My damaged back has turned the summer plans upside down, with the upside being that I’m so limited in what I can do it will add some focus to my training. The last few days I’ve been testing my limits to see what I should and shouldn’t be doing. In conclusion, I’ve decided it’s time to dust off the “Workout From Hell.”
My buddy Largo wrote this workout program for a climbing magazine back in the 80s. While no one questioned its difficulty, it never became a part of the climbing lexicon because, frankly, it’s not very good training for the sport. These days it’s pretty antiquated as training for anything. In a world where symbiosis and functionality are king, it’s preaches isolation and iron so strongly that it conjures up black and white images of Arnie, Franco, and Muscle Beach.
Though dated, the program is not without merit (note above pic of a ripped Largo back in the day). Its graduated rep scheme that begins absurdly high and transitions to very low is great for targeting energy systems. And it’s even more intriguing given I lack mobility and can’t do complex movements. The lack of functionality doesn’t bother me because, when I’m healthy, I spend too much time playing and too little time training so my sports specific engrams (neuromuscular patterns) are firmly in place.
Of course I’m already very familiar with the WFH. I try everything. I began my first cycle of this program the day after I read about it. Back then we’d try anything to improve our climbing. Without resources like the internet we weren’t privy to why the Europeans had come out of nowhere to dominate the sport that we’d ruled for a couple of decades. It wasn’t due to the WFH but we didn’t know that, so I hit the gym with the fervor of an amphibious rodent being dropped into a bath.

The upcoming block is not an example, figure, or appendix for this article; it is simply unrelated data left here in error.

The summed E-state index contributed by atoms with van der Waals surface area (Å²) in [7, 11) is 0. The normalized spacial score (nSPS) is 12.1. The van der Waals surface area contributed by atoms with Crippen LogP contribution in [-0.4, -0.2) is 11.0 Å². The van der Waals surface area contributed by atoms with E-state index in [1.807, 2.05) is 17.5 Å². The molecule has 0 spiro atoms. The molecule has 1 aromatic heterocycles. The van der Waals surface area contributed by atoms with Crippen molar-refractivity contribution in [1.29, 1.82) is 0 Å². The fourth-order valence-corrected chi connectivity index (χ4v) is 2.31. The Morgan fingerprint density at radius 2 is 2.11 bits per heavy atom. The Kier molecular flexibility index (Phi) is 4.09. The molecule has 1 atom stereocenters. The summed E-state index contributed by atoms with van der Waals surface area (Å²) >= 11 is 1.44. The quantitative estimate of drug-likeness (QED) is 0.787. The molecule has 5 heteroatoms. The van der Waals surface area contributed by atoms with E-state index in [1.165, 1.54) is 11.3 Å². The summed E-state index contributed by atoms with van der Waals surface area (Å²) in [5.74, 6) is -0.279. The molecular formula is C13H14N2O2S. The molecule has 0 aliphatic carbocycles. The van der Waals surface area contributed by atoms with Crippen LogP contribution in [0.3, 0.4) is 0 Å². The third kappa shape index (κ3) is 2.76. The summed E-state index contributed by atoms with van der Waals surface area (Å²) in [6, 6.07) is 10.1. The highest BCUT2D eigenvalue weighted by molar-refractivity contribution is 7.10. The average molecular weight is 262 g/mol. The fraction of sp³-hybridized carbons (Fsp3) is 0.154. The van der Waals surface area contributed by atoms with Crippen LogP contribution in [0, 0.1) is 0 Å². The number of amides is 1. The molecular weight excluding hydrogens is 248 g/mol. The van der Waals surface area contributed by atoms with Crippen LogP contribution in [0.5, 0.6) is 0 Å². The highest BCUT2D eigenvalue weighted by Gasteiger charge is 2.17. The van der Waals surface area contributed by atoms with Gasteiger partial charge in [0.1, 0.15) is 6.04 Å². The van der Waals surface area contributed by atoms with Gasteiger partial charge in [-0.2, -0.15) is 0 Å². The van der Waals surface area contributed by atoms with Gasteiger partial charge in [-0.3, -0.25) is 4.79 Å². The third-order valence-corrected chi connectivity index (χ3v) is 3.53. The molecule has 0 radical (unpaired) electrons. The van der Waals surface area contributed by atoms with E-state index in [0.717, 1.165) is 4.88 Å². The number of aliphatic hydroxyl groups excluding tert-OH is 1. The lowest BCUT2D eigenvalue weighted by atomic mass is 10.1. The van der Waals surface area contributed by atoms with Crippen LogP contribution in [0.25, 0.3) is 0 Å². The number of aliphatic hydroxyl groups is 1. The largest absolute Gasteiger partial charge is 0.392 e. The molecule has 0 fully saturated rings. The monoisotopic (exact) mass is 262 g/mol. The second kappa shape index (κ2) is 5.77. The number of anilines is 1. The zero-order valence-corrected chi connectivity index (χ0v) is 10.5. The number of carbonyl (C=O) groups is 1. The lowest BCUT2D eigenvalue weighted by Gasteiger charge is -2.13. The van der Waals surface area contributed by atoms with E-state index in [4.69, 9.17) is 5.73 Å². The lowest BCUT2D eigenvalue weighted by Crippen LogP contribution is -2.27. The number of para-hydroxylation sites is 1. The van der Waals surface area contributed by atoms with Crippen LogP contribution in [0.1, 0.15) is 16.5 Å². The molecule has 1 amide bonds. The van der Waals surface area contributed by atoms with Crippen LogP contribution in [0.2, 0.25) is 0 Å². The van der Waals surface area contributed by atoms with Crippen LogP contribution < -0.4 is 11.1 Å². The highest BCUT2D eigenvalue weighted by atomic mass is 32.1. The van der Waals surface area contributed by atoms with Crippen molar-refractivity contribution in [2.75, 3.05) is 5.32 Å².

Like Largo, the first time I did this I was so sore that I couldn’t reach my hands above my head to wash my hair, much less climb anything. And while it didn’t improve my climbing it helped my fitness. Over the years I tinkered with it. I’d do a cycle each year, in the off season, to build base fitness and avoid muscular imbalances. And while I’m not sure it was the most efficient tactic for my climbing only lifestyle, as I was doing back then, I think it will help with some weaknesses that I currently have and be good overall training for my current multi-sports lifestyle.
I’m not sure how much help the WFH is in the modern world. Something like 90x, for example, is a far more thorough training regimen. But some of its aspects can still help improve fitness, especially for those targeting specific weaknesses. And the structured repetition scheme, which never became popular for the masses, is pragmatic for sure as it directly addresses muscular endurance, hypertrophy (though Long misidentifies this phase, though it’s a semantics error as he knows what it does), and power. My evolved version of the WFH is quite different than the original and I’ll post it when finalized.